Editorial – 2010

Even before the North East Writers Forum came formally into existence in 1997, there had been several informal gatherings where writers who worked in English met and listened to each other read out from their works in progress. These early casual gatherings crystallized into the formal inauguration of this literary group.

The North East Writers Forum is a unique literary body for several reasons. Firstly, it is a forum for writers who work primarily in English and who live in or are from this region. As is well known, this is a region that has a huge diversity of ethnicities within it, along with languages and dialects. The extant literatures of these| various languages, both oral and written are rich and varied. Indeed, there are many lively literary bodies in this North Eastern part of India . In comparison, English as a medium for literary expression in this region does not date back very long. Even though we are, each one of us, firmly rooted to our cultures and our languages, for various reasons we have chosen to write and publish in English.

More than a dozen years ago, for those of us who wrote in this language, it was a solitary activity. While writers in Assamese and Manipuri, for instance, could meet up with other writers through their vibrant literary bodies, this was not possible for those of us who worked in English. For even though we all write of what we know best, and our writings, though in English, are anchored to the soil of this region, the use of a particular language for literary activities separates. The problems and satisfactions of writing in one language are different. from writing in another.

The formation of the Forum therefore was a felt need at that time. Though several of us knew each other through our writings, and had met casually, it was indeed wonderful when we began to get together on a regular basis, first in the homes of members, and finally, in our own office. Through readings of members’ works. and also of translations, we encouraged and supported each others’ journeys, applauding successes and wishing only the best for each other.

The second reason why the North East Writers Forum is unique, is that its membership spans no less than eight States. The hills and valleys of the North East are very well represented in the Forum. Each State brings with it its own rich culture and history. Indeed, even within each State the diversity is huge. So, even though each member writes in English, the work is always brilliantly backlit with that exclusive cultural glow.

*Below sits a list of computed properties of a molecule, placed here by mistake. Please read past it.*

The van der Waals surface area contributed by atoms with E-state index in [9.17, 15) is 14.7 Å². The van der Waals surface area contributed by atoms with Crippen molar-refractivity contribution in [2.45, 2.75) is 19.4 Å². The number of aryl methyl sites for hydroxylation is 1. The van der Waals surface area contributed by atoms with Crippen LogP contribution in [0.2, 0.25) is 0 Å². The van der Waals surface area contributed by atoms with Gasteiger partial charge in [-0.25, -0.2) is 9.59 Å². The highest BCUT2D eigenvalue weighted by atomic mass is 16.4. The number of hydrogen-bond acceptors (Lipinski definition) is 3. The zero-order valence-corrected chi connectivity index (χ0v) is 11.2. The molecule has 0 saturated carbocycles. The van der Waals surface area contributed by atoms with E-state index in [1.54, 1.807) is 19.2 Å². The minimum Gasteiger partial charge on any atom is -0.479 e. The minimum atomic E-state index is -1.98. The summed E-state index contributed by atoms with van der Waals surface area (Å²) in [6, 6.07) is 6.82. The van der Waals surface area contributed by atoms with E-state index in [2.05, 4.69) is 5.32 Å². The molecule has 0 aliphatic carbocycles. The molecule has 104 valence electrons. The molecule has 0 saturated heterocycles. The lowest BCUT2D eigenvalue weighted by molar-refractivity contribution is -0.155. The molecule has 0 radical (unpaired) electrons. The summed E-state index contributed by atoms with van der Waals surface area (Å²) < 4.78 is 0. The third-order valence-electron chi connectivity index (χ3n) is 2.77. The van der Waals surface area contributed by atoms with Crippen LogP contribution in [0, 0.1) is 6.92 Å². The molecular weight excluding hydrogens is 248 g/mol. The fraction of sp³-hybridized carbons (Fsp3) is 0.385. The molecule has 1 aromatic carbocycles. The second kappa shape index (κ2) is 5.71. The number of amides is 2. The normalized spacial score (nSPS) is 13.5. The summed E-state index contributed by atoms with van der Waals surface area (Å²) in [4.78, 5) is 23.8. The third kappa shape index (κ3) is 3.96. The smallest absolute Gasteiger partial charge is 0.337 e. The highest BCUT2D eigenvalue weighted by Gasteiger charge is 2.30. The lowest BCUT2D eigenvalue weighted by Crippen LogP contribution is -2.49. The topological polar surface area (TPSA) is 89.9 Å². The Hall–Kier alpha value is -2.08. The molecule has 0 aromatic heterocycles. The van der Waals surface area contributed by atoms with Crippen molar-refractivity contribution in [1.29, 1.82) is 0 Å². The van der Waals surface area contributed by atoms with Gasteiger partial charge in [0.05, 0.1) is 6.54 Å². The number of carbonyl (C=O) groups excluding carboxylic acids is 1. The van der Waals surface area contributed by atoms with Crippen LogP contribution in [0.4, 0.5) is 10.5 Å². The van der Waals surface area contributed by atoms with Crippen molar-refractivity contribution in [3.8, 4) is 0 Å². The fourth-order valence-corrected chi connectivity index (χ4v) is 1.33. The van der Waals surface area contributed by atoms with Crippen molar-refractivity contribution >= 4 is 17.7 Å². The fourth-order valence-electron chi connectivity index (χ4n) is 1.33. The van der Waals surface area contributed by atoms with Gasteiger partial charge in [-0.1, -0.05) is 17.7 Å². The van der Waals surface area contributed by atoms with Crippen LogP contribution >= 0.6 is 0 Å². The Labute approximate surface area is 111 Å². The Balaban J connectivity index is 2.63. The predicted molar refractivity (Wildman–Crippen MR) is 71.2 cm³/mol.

At the time of the Forum’s inception, writing in English, especially in the valley States of the region, was perceived to be, somehow, an “elitist” activity. This misconception was another reason why it was so comforting to meet up with other similarly misunderstood writers, and to discuss each others’ works in an atmosphere of congenial give and take.

The huge range that is found in the writings in English coming out of this region is quite amazing, and its beauty has evoked great appreciation around the country, indeed, internationally. Besides, many members “pay their dues” to their mother tongues, as it were, by translating extensively from their own literatures into English. Indeed, a large translation project between the publishing house Katha and the North East Writers Forum has resulted in several well-received books of translated short fiction, plays, folk tales and myths and legends.

Over the years, the Forum has held several Meets and Festivals, in the eight States of the region. The special invitees for these events have always enriched us with their talks and sharing of their literary experiences. This year, the Forum has expanded its horizons in holding a Festival which is being attended by so many literary luminaries from India and also from several other South East Asian countries.

Keeping this in mind, this issue has specific writeups on several of the North Eastern States, through which people from outside this region, or country, can get an idea of a particular aspect of the State. In addition, there are the fiction pieces, both short stories and extracts from larger works, and poetry, sent in by our invited guests. As usual, a selection of works by members rounds off the collection in this edition of NEWFrontiers.

Mitra Phukan
Srutimala Duara

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